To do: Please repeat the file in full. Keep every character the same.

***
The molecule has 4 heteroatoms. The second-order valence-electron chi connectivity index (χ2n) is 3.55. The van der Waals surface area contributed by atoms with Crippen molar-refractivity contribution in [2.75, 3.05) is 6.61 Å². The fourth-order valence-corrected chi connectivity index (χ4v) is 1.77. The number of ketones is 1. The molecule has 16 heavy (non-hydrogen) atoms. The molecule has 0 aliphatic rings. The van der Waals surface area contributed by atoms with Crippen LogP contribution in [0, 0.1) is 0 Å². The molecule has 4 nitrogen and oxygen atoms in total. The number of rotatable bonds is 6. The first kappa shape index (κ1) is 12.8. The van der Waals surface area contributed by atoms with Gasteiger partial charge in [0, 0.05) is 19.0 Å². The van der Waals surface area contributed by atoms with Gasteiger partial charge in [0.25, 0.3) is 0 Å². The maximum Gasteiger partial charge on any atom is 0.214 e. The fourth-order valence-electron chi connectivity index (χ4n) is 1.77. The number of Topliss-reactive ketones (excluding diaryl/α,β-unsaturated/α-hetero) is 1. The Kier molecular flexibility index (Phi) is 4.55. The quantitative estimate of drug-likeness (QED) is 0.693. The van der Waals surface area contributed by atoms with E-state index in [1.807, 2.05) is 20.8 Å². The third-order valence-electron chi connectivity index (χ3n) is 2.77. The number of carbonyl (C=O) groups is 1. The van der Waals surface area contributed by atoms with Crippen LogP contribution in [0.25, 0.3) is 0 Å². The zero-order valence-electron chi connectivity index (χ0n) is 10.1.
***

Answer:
The molecule has 4 heteroatoms. The second-order valence-electron chi connectivity index (χ2n) is 3.55. The van der Waals surface area contributed by atoms with Crippen molar-refractivity contribution in [2.75, 3.05) is 6.61 Å². The fourth-order valence-corrected chi connectivity index (χ4v) is 1.77. The number of ketones is 1. The molecule has 16 heavy (non-hydrogen) atoms. The molecule has 0 aliphatic rings. The van der Waals surface area contributed by atoms with Crippen LogP contribution in [0, 0.1) is 0 Å². The molecule has 4 nitrogen and oxygen atoms in total. The number of rotatable bonds is 6. The first kappa shape index (κ1) is 12.8. The van der Waals surface area contributed by atoms with Gasteiger partial charge in [0, 0.05) is 19.0 Å². The van der Waals surface area contributed by atoms with Gasteiger partial charge in [0.25, 0.3) is 0 Å². The maximum Gasteiger partial charge on any atom is 0.214 e. The fourth-order valence-electron chi connectivity index (χ4n) is 1.77. The number of Topliss-reactive ketones (excluding diaryl/α,β-unsaturated/α-hetero) is 1. The Kier molecular flexibility index (Phi) is 4.55. The quantitative estimate of drug-likeness (QED) is 0.693. The van der Waals surface area contributed by atoms with E-state index in [1.807, 2.05) is 20.8 Å². The third-order valence-electron chi connectivity index (χ3n) is 2.77. The number of carbonyl (C=O) groups is 1. The van der Waals surface area contributed by atoms with Crippen LogP contribution in [0.25, 0.3) is 0 Å². The zero-order valence-electron chi connectivity index (χ0n) is 10.1.